I did come across the first menu on the Orient Express, which listed chocolate pudding and a buffet of desserts. This prompted me to include chocolate mousse that looks like pudding but is a little bit fancier.

Styling a vintage-inspired dessert bar

My dining room has a 1930s vibe with its vintage sidebar and mirror backed by floral wallpaper. These elements help, but are are not necessary to create a vintage look. By layering on vintage pieces, any space can be transformed to evoke a setting from the past. I used a lace runner and vintage doilies, vintage serving pieces and candles to set the scene.

View the dessert bar as you would any vignette. Varying the heights of the various components of the dessert bar adds interest and makes it aesthetically pleasing. I placed books under my runner to create risers for different pieces. Cake stands in various heights also help to move the eye to various levels. Candles always add ambiance. The Orient Express of the 1930s was about glamour and romance. With a little creativity, you can transport your guests back in time and give them a luxury dining car experience!

Virtual Book Club Members

I hope you will see what my fellow Virtual Book Club members were inspired to create. Click on the links below the photos to visit their blogs.

Hi! I’m Erin. As life evolves, so does a home. Join me as I share DIY projects to update, renovate, decorate and improve my home to complement my empty-nest lifestyle.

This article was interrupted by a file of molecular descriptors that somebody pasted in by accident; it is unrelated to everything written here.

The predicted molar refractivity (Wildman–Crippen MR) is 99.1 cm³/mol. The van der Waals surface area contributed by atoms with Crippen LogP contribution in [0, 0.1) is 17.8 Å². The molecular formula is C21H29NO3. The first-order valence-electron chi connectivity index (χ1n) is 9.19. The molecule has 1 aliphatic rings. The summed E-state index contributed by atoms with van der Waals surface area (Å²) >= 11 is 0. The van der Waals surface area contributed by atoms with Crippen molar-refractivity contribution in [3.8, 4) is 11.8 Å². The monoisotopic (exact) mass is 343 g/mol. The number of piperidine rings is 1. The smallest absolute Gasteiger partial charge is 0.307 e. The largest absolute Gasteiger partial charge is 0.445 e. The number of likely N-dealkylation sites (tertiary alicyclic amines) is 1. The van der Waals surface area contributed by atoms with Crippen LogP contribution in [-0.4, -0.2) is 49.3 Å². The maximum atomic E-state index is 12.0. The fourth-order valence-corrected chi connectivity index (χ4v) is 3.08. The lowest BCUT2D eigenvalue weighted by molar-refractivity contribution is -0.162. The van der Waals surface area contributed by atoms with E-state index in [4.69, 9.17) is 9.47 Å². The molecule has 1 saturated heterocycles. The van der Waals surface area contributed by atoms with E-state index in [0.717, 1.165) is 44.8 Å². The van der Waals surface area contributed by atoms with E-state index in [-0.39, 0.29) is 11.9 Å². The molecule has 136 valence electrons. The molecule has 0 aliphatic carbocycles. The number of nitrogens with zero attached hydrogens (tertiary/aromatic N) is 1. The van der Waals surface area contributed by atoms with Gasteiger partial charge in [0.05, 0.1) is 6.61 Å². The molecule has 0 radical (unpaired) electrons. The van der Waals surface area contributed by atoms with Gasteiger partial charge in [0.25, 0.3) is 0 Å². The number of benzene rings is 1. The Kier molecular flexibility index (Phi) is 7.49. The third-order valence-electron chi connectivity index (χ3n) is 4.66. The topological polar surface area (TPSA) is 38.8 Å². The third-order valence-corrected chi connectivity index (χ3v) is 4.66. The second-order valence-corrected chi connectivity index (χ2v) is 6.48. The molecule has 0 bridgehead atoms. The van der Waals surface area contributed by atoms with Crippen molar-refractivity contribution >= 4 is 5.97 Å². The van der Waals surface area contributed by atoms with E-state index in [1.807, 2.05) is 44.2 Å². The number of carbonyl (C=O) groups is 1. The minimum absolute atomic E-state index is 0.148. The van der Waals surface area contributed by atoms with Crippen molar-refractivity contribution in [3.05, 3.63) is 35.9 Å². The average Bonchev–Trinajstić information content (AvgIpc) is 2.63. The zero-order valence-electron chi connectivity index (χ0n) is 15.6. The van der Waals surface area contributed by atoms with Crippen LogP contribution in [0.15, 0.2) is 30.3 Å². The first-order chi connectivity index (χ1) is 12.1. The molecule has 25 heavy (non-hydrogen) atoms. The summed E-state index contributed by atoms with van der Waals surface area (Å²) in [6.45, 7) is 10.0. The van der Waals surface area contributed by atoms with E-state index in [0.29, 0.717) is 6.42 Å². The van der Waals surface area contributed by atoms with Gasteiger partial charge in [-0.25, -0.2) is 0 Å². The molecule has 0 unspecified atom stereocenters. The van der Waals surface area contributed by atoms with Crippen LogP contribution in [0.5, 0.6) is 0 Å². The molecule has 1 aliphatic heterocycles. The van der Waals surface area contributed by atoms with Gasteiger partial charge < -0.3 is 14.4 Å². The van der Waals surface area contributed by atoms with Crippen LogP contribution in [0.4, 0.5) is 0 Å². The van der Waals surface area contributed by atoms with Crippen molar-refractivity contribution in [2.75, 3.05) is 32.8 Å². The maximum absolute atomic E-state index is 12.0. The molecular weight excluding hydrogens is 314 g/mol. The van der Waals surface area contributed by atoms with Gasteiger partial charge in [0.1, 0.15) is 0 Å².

17 Responses

  1. What a beautiful buffet & great idea! Are those beautiful serving pieces family heirlooms or fabulous “finds?”

    1. Thank you, Sandy! The serving pieces are my mother’s fabulous finds, so I guess that sort of makes them heirlooms.

  2. My goodness…there is a lot to unpack here! First of all, I think your dining room is beautiful and timeless; the wall paper is perfect. Is that the original color of the sidebar? Regardless, it’s a stunning color. That bowl on a stem is striking and looks like crystal? All of the dishes, teas cups and saucers and coffee pot look antique; have you been collecting them or are they from your family? You probably think I am weird; but I feel like I need to be standing in your dining room, talking with you about all these treasures! Plus the array of your desserts, and how you have staged them, looks like days of work! It’s all amazing and beautiful. I’m quite inspired, and my Pinterest boards are going to get a work out! (I thought I had subscribed, but maybe not. I will do so now.)

    1. Thank you for your comment, Kristine. I appreciate your thoughts about the dessert bar, and I wish you were standing here talking to me about it! The sidebar had been painted beige when I found it in a thrift store. I painted it the current color. The compote was my mother-in-law’s. I think it’s cut glass. My mother gave me the chocolate pot that is in the photo. She collects them (and lots of other things). I appreciate you subscribing. I’m still learning everything that comes with blogging and hope to start sending emails to my subscribers soon.

  3. I follow you on Instagram but didn’t know you had a blog. This will be fun! A beautiful vignette by the way.

    1. Thank you, Kathy! I’m planning to be more active on the blog this year. I appreciate you following me on IG and checking out the blog!

  4. This is gorgeous. My daughter is the costume designer for her collage play of Murder on the Orient Express. I usually do desserts and because of you, I am more inspired to make some.